Thus, transgenic quails carrying bovine growth hormone gene develop higher live weight, number and average weight of eggs than intact bird. Biochemical and morphological analysis of eggs laid by transgenic quails revealed no differences from that of non-transgenic birds.


1. Kwon M.S., Koo B.C., Choi B.R., Park Y.Y., Lee Y.M., Suh H.S., Park Y.S., Lee H.T., Kim J.H., Roh J.Y., Kim N.H. and Kim T., Generation of Transgenic Chickens that Produce Bioactive Human Granulocyte-Colony Stimulating Factor, Mol. Reprod. Dev., 2008, vol. 75, no. 7, pp. 1120-1126.
2. Lee S.H., Gupta M.K., Han D.W., Han S.Y., Uhm S.J., Kim T. and Lee H.T., Development of Transgenic Chickens Expressing Human Parathormone under the Control of a Ubiquitous Promoter by Using a Retrovirus Vector System, Poult. Sci., 2007, vol. 86, no. 10, pp. 2221-2227.
3. Volkova N.A.,  Zinov’eva N.A.,  Volkova L.V. and Ernst L.K., Retroviral-Mediated Gene Transfer as an Effective Tool for the In Vitro Genetic Transformation of Chicken Embryonic Cells and Production of Transgenic Chickens, Genetika, 2006, vol. 42, no. 1, pp. 84-88.
4. Kochetova Z.I., Belyakova L.S., Filonenko V.I. and Chintsova A.I., Razvedenie i soderzhanie perepelov (Breeding and Keeping Quails), Stolyar T.A., Ed., Sergiev Posad, 2006.
5. Karapetyan R.V., Phenotypical Development of Transgenic Characteristics in Quails Grown from Ovicells Injected with Allogenic DNA, S.-kh. biol., 1997, no. 4, pp. 89-96.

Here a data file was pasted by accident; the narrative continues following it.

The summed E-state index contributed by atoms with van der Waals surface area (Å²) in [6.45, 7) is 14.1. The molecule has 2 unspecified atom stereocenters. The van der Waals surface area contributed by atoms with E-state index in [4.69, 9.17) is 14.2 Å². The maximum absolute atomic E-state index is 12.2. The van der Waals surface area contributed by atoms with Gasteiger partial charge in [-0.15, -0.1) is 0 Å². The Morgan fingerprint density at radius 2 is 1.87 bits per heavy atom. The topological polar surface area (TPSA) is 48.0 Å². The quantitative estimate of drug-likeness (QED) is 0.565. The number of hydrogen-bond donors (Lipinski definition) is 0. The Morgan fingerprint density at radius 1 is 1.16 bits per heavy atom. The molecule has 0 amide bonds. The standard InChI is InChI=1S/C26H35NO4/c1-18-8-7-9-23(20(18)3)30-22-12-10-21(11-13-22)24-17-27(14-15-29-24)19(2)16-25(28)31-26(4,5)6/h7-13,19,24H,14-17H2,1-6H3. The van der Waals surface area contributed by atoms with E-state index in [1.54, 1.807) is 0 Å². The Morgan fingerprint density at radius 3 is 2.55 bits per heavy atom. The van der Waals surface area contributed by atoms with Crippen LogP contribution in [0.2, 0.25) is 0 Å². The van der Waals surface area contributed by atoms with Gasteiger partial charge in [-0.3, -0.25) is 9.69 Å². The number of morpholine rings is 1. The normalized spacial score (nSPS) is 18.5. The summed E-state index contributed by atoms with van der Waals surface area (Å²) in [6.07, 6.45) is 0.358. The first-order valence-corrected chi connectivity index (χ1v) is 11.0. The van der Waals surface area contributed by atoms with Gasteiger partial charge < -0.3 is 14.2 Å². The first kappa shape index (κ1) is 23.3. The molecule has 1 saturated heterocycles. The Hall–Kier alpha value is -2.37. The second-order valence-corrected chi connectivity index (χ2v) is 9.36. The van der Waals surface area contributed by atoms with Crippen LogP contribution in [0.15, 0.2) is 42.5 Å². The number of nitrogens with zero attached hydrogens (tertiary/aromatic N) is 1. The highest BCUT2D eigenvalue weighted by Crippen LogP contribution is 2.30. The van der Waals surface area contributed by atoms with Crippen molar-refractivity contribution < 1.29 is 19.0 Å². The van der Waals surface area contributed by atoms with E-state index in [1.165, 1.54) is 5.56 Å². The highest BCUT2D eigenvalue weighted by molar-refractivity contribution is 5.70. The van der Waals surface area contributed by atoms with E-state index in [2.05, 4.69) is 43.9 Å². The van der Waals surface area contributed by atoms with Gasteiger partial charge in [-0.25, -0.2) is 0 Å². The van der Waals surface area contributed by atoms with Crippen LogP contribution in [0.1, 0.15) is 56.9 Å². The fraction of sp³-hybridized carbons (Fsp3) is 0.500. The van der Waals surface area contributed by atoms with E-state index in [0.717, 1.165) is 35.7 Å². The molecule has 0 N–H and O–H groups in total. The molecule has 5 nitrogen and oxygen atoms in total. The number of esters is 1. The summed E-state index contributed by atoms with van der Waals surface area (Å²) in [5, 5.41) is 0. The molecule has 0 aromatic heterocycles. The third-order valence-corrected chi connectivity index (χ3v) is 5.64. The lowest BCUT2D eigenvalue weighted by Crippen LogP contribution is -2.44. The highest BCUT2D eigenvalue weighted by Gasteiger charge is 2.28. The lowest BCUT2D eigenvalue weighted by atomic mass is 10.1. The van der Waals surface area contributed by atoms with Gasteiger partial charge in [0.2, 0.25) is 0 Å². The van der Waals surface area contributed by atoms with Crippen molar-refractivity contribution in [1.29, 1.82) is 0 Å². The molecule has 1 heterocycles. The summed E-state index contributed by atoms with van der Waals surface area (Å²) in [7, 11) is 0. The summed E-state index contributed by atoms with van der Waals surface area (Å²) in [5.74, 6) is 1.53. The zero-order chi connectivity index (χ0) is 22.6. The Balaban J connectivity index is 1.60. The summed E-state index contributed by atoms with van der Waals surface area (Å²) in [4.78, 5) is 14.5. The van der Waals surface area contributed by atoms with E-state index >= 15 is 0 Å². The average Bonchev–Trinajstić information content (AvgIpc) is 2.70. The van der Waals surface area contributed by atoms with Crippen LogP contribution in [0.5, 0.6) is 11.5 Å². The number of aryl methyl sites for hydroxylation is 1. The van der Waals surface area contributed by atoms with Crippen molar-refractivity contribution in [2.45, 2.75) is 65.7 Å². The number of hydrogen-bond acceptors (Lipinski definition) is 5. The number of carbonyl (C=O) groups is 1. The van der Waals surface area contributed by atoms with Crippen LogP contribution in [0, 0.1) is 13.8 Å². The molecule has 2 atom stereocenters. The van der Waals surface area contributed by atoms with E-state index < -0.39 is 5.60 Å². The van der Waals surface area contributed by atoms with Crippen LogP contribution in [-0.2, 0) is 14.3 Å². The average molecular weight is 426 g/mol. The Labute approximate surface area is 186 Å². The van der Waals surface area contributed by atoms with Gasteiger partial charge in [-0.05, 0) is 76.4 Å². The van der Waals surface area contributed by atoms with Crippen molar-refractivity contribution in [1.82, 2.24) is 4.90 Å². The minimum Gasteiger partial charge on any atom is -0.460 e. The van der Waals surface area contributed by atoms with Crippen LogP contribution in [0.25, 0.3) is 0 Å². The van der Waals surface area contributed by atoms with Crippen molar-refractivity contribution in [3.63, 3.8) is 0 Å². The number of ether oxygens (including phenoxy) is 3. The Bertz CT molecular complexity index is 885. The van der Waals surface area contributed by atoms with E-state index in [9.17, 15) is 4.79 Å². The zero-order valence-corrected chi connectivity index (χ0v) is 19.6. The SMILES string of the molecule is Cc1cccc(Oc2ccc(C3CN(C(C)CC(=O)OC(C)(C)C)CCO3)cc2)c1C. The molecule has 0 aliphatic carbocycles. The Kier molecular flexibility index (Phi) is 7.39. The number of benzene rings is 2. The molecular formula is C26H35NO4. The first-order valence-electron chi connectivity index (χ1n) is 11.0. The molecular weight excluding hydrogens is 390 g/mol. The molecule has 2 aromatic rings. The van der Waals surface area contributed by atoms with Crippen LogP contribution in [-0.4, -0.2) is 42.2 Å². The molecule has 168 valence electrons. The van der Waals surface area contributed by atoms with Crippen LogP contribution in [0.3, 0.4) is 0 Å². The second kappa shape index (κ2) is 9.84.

6. Fisinin V.I., Ernst L.K., Karapetyan R.V., Matveenko N.P., Zazykina T.V., Ziadinova O.F. and Zhdanov A.B., The Method for Improving Productivity of Poultry. The All-Russia Research and Technological Institute of Poultry Breeding, C1 6 A 01 K 67/02 RU Patent # 2061366, Moscow,. 1996.
7. Zhadanov A.B., The Development of Vectors for Expression of Foreign Genes in Transgenic Animals, Extended Abstract of Cand. Sci. Dissertation, Moscow, 1991.
8. Karapetyan R.V., Korshunova L.G., Korshunov K.R., Amdii E.M. and Ernst L.K., Phenotypic Features of Quails the Descendants of Birds Transgenic for Bovine Growth Hormone Gene, in Tez. dokl. IIMezhd. nauch. konf. “Biotekhnologiya v rastenievodstve, zhivotnovodstve i veterinarii” (Abstracts of Papers, II Int. Sci. Congress “Biotechnology in Agriculture, Animal Husbandry and Veterinary”), Moscow, 2000, pp. 140-141.
9. Korshunova L.G., Karapetyan R.V., Korshunov K.R., Serikova V.A. and Ziadionva O.F., Comparative Evaluation of Egg Productivity in Descendants of Transgenic and Gray Quails the Estonian Breed, Sb. nauch. tr. VNITIP, Sergiev Posad, 2001, vol. 76, pp. 78-85.
10. Arkhipov A.V., Izuchenie lipidov i lipidnogo obmena u ptits s primeneniem tonkosloinoi i gazozhidkostnoi khromatografii: Metod. rekom (Methodological Recommendations on Studying Lipids and Lipid Metabolism in Birds Using Thin-Layer and Gas-Liquid Chromatography), Moscow, 1973.
11. Korshunova L.G. and Karapetyan R.V., Using PCR for Identification of Growth Hormone Gene Integrated in Genome of Quail, in Mat. mezhd. simp. “Molekulyarnaya genetika i biotekhnologiya v otsenke i izmenenii genomov s.-kh. zhivotnykh” (Proc. Int. Congress “Molecular Genetics and Biotechnology in Genome Modification of Farm Animals”), St.Petersburg – Pushkin, 1994, pp. 18-19.
12. Korshunova L.G., Egg Quality of Transgenic Quail, Ptitsevodstvo, 2009, no. 4, pp. 35-36.

All-Russia Research and Technological Institute of Poultry Breeding, RAAS, Moscow province, Sergiev Posad 141311, Russia
e-mail: lg@vnitip.ru

Received January 31, 2011